Toyota Fleet Management (TFM), a division of Toyota Finance Australia, has launched a telematics offering for its fleet customers that it says will promote safer driving practices, optimise fleet asset usage and simplify record-keeping processes for fleet managers.
Dubbed ‘ForceField Telematics’, the solution was co-designed by technology partner Procon Telematics as an extra feature available to TFM’s customers.
Consisting of a battery-powered locator unit mounted to a vehicle’s on-board diagnostics (OBDII) port, real-time data on vehicle location and vehicle/driver performance is recorded and sent to TFM’s internal fleet management platform via mobile networks.
From there, the data is presented to the company’s fleet customers via online dashboards where individual and aggregated data on driver and vehicle behaviour can be accessed and analysed.
ForceField is capable of sending alerts that highlight unsafe or harsh driving behaviour, and can be used to identify and monitor drivers who could benefit from coaching.
Collected data on usage rates can also be used to optimise asset utilisation and minimise idle time.
Unlike existing telematics solutions that target the heavy vehicle industry, ForceField has initially been pitched towards customers that have passenger and light commercial vehicles in their fleets.
IoT Hub sat down with TFM’s head of strategy and product support Phillip Boxsell to discuss the reasons for the company’s recent move into the telematics market.
“We’re focusing on the workplace health and safety aspect of telematics, and there are a lot of things we have to navigate around that,” he explained.
“The reality of it is that customers today want the advantages that telematics solutions bring, but they have a downside at the moment which is they aren't always cheap, especially given the lack of demand in the market we’re targeting.”
Boxsell said that he expects market demand to grow in the future, which he hopes would lower the cost of the technology, making it more accessible.
“We see telematics as the launching pad for other things we want to do, such as integrating with carshare services,” he added.
“In the long term, I see it as a way for us to bring customers together and encourage peer-to-peer sharing of vehicles.”
Customer demand driving technology adoption
TFM’s decision to deploy telematics as part of its suite of offerings for its customers came from demand from the customers themselves, and is indicative of the division’s philosophy to be a “fast follower and meet the market’s demands.”
Boxsell said that this is a continuation of the past ten years’ worth of work in building TFM’s portfolio of services for its ever-increasing customer base.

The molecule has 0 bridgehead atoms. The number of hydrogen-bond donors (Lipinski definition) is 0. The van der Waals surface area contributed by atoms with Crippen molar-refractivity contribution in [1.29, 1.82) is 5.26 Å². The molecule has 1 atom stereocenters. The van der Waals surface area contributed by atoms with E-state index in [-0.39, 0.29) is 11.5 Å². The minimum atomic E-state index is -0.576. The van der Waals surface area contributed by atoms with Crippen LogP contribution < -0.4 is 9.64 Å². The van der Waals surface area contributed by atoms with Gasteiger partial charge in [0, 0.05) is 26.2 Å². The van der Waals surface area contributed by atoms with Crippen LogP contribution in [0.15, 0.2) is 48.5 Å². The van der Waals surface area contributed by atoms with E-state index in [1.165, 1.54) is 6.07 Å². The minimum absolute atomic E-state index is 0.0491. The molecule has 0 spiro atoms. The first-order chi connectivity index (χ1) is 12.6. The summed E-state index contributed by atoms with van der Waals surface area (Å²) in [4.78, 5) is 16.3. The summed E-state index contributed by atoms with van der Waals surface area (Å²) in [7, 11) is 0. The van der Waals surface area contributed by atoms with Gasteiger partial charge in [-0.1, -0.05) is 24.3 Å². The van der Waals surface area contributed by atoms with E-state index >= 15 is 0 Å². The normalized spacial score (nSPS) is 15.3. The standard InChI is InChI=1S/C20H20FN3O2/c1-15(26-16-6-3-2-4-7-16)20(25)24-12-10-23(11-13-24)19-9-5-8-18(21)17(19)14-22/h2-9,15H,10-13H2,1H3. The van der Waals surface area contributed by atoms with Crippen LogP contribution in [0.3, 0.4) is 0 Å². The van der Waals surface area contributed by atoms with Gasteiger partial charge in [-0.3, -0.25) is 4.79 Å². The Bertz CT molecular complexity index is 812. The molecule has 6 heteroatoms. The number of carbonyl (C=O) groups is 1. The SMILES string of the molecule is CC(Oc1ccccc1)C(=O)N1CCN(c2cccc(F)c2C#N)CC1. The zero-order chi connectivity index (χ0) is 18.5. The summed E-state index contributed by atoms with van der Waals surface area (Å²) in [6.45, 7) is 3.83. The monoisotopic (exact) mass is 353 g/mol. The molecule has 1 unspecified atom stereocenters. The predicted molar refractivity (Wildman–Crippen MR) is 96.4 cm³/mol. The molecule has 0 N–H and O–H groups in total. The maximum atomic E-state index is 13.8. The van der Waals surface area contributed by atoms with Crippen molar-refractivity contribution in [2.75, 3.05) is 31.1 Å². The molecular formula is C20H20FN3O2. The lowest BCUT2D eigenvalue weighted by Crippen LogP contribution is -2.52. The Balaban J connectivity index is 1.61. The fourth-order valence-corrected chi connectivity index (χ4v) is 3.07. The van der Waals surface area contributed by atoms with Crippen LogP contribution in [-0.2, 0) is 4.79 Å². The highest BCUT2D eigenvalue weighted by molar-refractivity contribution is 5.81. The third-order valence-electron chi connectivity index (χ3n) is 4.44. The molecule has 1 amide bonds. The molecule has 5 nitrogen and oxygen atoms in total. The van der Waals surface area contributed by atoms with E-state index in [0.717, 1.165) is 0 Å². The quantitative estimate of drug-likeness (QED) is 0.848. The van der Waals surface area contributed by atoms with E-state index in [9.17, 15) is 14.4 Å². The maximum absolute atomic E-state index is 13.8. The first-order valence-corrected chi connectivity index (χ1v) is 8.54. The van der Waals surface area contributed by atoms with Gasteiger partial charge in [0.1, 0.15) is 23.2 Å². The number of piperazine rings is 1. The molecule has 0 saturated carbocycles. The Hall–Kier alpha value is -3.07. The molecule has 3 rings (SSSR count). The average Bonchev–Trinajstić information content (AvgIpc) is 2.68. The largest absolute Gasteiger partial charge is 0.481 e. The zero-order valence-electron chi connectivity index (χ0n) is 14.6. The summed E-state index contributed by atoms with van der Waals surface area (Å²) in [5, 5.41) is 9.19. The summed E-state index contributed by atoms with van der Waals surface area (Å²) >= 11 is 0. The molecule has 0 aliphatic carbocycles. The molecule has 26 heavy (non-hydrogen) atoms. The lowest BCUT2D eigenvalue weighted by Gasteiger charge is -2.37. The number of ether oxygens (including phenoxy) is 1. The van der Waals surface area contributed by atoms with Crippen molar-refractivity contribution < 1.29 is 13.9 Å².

“Ten to twelve years ago, we had 22,000 cars, and they were mostly financed vehicles rather than true fleet vehicles. Today, we’ve got 100,000 cars, and they’re predominantly fleet-managed vehicles,” he explained.
“What’s unique about our business is we have a wide-ranging scope of products and services. The majority of our fleet are Toyota vehicles, but we also provide non-Toyota brands, and it’s important for us to do that because we are a fleet manager first and foremost.”
He added that while demand for telematics in the passenger vehicle space is not yet at the scale of that in heavy vehicles, TFM felt that providing the feature to its fleet customers gave it a point of differentiation, particularly during tender applications.
“It was important for us to provide telematics as an offering especially when you’re tendering to a business, because some customers do want it, or they like the idea of having it available to them,” he explained.
“Right now, the planning centres around having a telematics product today that’s tried and tested for when the market matures and moves in that direction, and to support future technologies that facilitate in-car share and peer-to-peer share as well.
The integration challenge
One of the challenges with providing the new service for TFM was the integration of the telematics platform into its existing fleet management infrastructure, according to Boxsell.
TFM integrated Procon’s telematics platform into its internal fleet management system, which only took “three to four months” to occur.
"We used the Agile project methodology to put the product in, and it worked very well,” Boxsell explained.
“We’ve now got a few hundred vehicles on the road using the telematics, and we expect that number to grow.
“We also expect it to help us move towards an environment called ‘direct-to-driver management’, where we can manage the vehicles directly on behalf of our customers more effectively.”
Boxsell sees an opportunity for TFM to support drivers in organising their vehicle servicing for them, in terms of scheduling and predicting service intervals.
“We can also integrate these services with accident management, and help fleets understand the usage of their cars, to enable decisions like vehicle redeployment, sharing or fleet downsizing.”
The road ahead
Boxsell would like to see integration between the telematics solution and insurance product offerings, provided both internally through Toyota Insurance and via external insurance providers.
“But at the moment, our key focus is integrating the telematics with a car sharing system, and with other mobility options," he added.
“Toyota doesn’t see itself as a car company anymore, rather as a mobility company. For Toyota Fleet Management, we see ourselves as part of that journey and providing the support to integrate into a mobility-led future.”